The U.S. economy is running at its full potential for the first time in a decade, a new milestone for an expansion now in its ninth year.
Total economic output in the third quarter was slightly above the maximum sustainable level of output as estimated by the nonpartisan Congressional Budget Office.
This is a measure of the economy’s potential to produce goods and services based on the supply of people working and how productive they are.
Plenty of jobs still exist in the US economy, but plenty have been lost. And the jobs that have vanished were good jobs, middle-class ones—the kind that helped families buy houses, cars, and college educations for their children. Many of the jobs were available to immigrants and workers without college degrees, and allowed them to work toward the American dream.
The revival of America’s core cities is one of the most celebrated narratives of our time—yet, perhaps paradoxically, urban progress has also created a growing problem of increasing inequality and middle-class flight. Once exemplars of middle-class advancement, most major American cities are now typified by a “barbell economy,” divided between well-paid professionals and lower-paid service workers. As early as the 1970s, notes the Brookings Institution, middle-income neighborhoods began to shrink more dramatically in inner cities than anywhere else—and the phenomenon has continued. Today, in virtually all U.S. metro areas, the inner cores are more unequal than their corresponding suburbs, observes geographer Daniel Herz.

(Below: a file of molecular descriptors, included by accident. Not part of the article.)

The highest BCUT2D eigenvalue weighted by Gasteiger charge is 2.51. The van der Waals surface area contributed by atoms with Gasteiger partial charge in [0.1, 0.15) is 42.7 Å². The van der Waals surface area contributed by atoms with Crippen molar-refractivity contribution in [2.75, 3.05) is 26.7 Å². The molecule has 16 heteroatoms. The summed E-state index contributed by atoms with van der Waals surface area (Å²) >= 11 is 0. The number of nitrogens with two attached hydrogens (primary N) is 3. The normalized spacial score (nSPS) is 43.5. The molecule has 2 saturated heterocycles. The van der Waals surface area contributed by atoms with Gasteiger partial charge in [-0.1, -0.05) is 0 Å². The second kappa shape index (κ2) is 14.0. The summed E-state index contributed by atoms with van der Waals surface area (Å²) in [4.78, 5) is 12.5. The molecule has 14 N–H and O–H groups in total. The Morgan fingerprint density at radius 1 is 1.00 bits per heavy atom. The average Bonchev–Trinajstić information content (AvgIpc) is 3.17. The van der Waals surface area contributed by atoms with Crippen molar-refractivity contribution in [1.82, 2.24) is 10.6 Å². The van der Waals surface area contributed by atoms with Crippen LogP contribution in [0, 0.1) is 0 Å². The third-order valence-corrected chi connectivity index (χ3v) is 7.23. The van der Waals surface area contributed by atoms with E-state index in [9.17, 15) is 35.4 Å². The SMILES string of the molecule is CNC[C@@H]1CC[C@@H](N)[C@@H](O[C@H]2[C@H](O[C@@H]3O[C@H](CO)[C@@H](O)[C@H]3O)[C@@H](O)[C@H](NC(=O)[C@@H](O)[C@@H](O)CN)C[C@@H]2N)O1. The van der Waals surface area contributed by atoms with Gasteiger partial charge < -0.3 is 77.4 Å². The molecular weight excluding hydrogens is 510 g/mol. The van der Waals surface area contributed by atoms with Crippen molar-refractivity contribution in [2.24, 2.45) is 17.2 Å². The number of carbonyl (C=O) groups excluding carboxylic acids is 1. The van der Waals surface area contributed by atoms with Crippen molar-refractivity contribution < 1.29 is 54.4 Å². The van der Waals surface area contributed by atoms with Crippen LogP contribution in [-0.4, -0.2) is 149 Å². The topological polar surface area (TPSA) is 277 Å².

California’s economic growth in the second quarter ranks only 35th in the nation, according to a report Tuesday from the federal Bureau of Economic Analysis.
Gross domestic product growth in California was just 2.1 percent in the quarter, second-lowest in the West, trailing Hawaii’s rank of 40th.
Real gross domestic product increased in 48 states and the District of Columbia in the second quarter of 2017, according to statistics on the geographic breakout of GDP released today by the BEA. Real GDP by state growth in the second quarter ranged from 8.3 percent in North Dakota to -0.7 percent in Iowa.
The itemized deduction for state and local taxes has become a flash point in the debate over the GOP’s tax plans.
The House and Senate proposals call for sharply limiting or eliminating the so-called SALT deduction. Critics say Republicans in high-tax states would have a hard time voting for any bill that included this provision, because the deduction is so valuable to their constituents.
And it is, to some. But many people in high-tax states get no benefit from this deduction because they don’t itemize deductions or they are subject to the alternative minimum tax, which doesn’t allow it. Another group of people get little benefit because they are subject to the phaseout of all itemized deductions that kicks in at higher incomes.